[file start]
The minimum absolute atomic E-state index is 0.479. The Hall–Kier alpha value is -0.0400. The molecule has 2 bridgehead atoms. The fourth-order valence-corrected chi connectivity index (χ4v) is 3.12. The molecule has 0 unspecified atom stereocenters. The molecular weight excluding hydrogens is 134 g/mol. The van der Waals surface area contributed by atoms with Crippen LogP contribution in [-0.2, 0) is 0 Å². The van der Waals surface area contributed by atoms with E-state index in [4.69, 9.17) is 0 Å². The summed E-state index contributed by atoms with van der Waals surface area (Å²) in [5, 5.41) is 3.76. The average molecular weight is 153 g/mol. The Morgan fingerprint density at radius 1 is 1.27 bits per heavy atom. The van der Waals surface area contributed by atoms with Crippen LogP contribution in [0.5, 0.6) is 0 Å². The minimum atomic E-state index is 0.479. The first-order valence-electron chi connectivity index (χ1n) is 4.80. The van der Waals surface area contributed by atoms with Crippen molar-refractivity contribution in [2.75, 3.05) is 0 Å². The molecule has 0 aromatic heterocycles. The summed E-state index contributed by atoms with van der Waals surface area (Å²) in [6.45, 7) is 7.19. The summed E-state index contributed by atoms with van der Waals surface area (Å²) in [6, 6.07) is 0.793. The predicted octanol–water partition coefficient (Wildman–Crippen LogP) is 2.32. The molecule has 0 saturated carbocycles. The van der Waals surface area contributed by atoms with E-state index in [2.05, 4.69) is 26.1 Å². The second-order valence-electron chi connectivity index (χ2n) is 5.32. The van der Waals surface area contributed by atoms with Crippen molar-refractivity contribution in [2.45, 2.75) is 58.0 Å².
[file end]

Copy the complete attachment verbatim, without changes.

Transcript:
The minimum absolute atomic E-state index is 0.479. The Hall–Kier alpha value is -0.0400. The molecule has 2 bridgehead atoms. The fourth-order valence-corrected chi connectivity index (χ4v) is 3.12. The molecule has 0 unspecified atom stereocenters. The molecular weight excluding hydrogens is 134 g/mol. The van der Waals surface area contributed by atoms with Crippen LogP contribution in [-0.2, 0) is 0 Å². The van der Waals surface area contributed by atoms with E-state index in [4.69, 9.17) is 0 Å². The summed E-state index contributed by atoms with van der Waals surface area (Å²) in [5, 5.41) is 3.76. The average molecular weight is 153 g/mol. The Morgan fingerprint density at radius 1 is 1.27 bits per heavy atom. The van der Waals surface area contributed by atoms with Crippen LogP contribution in [0.5, 0.6) is 0 Å². The minimum atomic E-state index is 0.479. The first-order valence-electron chi connectivity index (χ1n) is 4.80. The van der Waals surface area contributed by atoms with Crippen molar-refractivity contribution in [2.75, 3.05) is 0 Å². The molecule has 0 aromatic heterocycles. The summed E-state index contributed by atoms with van der Waals surface area (Å²) in [6.45, 7) is 7.19. The summed E-state index contributed by atoms with van der Waals surface area (Å²) in [6, 6.07) is 0.793. The predicted octanol–water partition coefficient (Wildman–Crippen LogP) is 2.32. The molecule has 0 saturated carbocycles. The van der Waals surface area contributed by atoms with E-state index in [2.05, 4.69) is 26.1 Å². The second-order valence-electron chi connectivity index (χ2n) is 5.32. The van der Waals surface area contributed by atoms with Crippen molar-refractivity contribution in [2.45, 2.75) is 58.0 Å².